EMMA II - Updating the European Atlas
The Atlas of European Mammals was published in 1999, with most of the data being rather older than this. The Atlas is now out of print and the underlying data, though still available through this website, are getting more and more out of date. Is the time right for a new project to update the Atlas?
Since the beginning of the first atlas project in 1988, mammal mapping across Europe has improved greatly. Many countries have now published their own mammal atlas, or have a project to do so, and some have live on-line databases that can produce a new map on demand. However, the picture is uneven and our Atlas remains the only publication that covers a significant part of Europe in a consistent and objective way, using mammal records supplied by each country. It remains an important source work for anyone studying the distribution of mammals at a large scale.
A new atlas project would, of course, be a cooperative venture, involving input from mammalogists or mammal mappers from each country. For some, this may be relatively straightforward, for others much more challenging. An immediate question is whether it would be possible to extend coverage to the whole of geographic Europe, rather than just western Europe as previously. This almost doubles the area to be mapped and includes large areas where mammalogists are few and far-between.
If we believe there is sufficient interest to make this project viable, we propose holding a meeting to develop the proposal further. This is likely to be in the early part of 2016.
- Written by Administrator
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Behaviour and Management of European Ungulates
A new book Behaviour and Management of European Ungulates, edited by Rory Putman and Marco Apollonio has recently been published. It contains the following chapters, contributed by recognised experts in the field:
1. Behaviour and management of European ungulates, Rory Putman and Marco Apollonio.
2. Valuing ungulates in Europe, Sándor Csányi, Juan Carranza, Boštjan Pokorny, Rory Putman and Mark Ryan.
3. Reintroductions as a management tool for European ungulates, Massimo Scandura, Marco Apollonio and Nikica Šprem.
4. Introducing aliens: problems associated with invasive exotics, Francesco Ferretti and Sandro Lovari.
5. Competition between domestic and wild ungulates, Roberta Chirichella, Marco Apollonio and Rory Putman.
6. Effects of selective harvesting on ungulate populations, Atle Mysterud.
7. The management of urban populations of ungulates, Rory Putman, Jochen Langbein, Peter Watson,Peter Green and Seán Cahill.
8. The management of ungulates in protected areas, Stefano Grignolio, Marco Heurich, Nikica Šprem and Marco Apollonio.
9. Challenges in the management of cross-border populations of ungulates, Carlos Fonseca, Rita Torres,João P.V. Santos, José Vingada and Marco Apollonio.
10. Novel management methods: immunocontraception and other fertility control tools, Giovanna Massei,Dave Cowan and Douglas Eckery.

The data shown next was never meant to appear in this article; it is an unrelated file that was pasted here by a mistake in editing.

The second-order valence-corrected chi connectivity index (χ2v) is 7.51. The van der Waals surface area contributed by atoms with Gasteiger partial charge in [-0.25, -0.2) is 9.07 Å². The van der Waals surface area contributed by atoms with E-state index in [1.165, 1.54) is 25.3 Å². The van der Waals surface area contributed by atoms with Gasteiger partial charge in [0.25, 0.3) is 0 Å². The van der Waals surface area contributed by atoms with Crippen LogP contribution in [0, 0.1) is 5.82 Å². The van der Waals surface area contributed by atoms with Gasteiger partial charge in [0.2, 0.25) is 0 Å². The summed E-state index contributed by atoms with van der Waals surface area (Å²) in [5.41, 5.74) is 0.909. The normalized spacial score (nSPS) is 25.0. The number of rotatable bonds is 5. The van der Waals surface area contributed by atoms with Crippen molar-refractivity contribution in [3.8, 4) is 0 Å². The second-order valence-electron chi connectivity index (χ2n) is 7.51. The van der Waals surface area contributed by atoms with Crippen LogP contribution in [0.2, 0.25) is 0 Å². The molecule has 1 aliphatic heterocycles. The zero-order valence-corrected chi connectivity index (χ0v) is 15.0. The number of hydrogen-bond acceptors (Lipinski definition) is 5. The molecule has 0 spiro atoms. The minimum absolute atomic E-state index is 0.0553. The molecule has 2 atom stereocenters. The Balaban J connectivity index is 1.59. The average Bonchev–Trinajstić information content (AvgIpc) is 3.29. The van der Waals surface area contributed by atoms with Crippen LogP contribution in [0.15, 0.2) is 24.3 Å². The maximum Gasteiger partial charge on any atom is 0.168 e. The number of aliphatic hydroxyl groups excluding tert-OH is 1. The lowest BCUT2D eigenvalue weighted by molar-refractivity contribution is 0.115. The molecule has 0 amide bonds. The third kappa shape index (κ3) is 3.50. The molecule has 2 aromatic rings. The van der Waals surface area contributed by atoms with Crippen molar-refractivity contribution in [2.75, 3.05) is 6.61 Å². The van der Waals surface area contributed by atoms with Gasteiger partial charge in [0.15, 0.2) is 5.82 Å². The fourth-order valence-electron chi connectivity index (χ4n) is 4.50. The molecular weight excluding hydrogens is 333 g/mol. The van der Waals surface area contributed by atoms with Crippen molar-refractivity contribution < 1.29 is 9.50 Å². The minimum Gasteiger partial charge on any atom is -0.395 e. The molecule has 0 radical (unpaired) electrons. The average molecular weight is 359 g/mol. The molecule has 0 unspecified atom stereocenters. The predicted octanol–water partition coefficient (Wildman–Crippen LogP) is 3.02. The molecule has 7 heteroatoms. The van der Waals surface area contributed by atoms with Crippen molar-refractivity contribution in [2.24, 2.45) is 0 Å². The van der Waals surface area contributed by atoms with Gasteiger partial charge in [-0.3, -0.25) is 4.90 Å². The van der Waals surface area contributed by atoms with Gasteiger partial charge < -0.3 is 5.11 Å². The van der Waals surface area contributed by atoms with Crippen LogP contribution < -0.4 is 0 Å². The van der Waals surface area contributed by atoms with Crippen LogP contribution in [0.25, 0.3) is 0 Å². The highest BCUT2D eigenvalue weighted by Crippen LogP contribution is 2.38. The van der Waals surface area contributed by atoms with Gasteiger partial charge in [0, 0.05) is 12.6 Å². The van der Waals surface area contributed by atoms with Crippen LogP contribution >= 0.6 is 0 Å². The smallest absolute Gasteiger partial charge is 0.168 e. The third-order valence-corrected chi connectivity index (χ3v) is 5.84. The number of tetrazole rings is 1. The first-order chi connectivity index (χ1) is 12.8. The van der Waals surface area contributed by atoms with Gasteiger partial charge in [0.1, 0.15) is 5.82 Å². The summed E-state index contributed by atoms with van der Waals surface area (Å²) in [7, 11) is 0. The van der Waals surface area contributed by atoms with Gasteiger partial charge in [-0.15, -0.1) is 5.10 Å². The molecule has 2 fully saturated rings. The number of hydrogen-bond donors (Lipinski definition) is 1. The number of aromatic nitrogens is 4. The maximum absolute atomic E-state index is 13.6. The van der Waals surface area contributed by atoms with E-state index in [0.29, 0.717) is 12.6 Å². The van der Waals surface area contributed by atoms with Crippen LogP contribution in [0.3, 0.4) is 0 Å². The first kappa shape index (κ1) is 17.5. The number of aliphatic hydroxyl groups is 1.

11. Welfare issues in the management of wild ungulates, Frauke Ohl and Rory Putman.
12. Management of ungulates in the 21st century: how far have we come?, Naomi Sykes and Rory Putman.
The book is published by Whittles Publishing and can be ordered here.
- Written by Tony Mitchell-Jones
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I have recently updated the website to a new system, as the previous CMS was no longer well-supported. All functionality has been maintained, but improvements to security mean that some previous passwords will no longer work. If you already have an account and cannot login with your password (or if you have forgotten it), please click on the 'Forgot your password?' link and you'll receive an e-mail allowing you to reset it.This e-mail will be sent to the address you originally used to register. If you cannot login and have changed your e-mail address, you will need to re-register with a new username and password.
Suggestions for improvements and any contributions are very welcome (especially some small pictures of European mammal species).
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Bechstein's bat in Luxembourg
A new monograph on the ecology of Bechstein's bat in Luxembourg has just been published in the first volume of Ökologie der Säugetiere to be produced entirely in the English language.
The monograph summarises an exceptionally detailed study into the ecology of this otherwise rather poorly known species across 22 woodlands in Luxembourg. Using mist-netting and radiotracking, bats were followed to their daytime roosts, the majority of which were in woodpecker holes. Being able to locate such a large number of roosts allowed the authors, Markus Dietz and Jaques Pir, to gather detailled information about the ecological needs of this bat and to make recommendations about appropriate forest management practices for this Natura 2000 species.
A wealth of detailed information is provided in a very readable way with many colour photographs and some very attractive drawings of the bats.
- Hits: 1184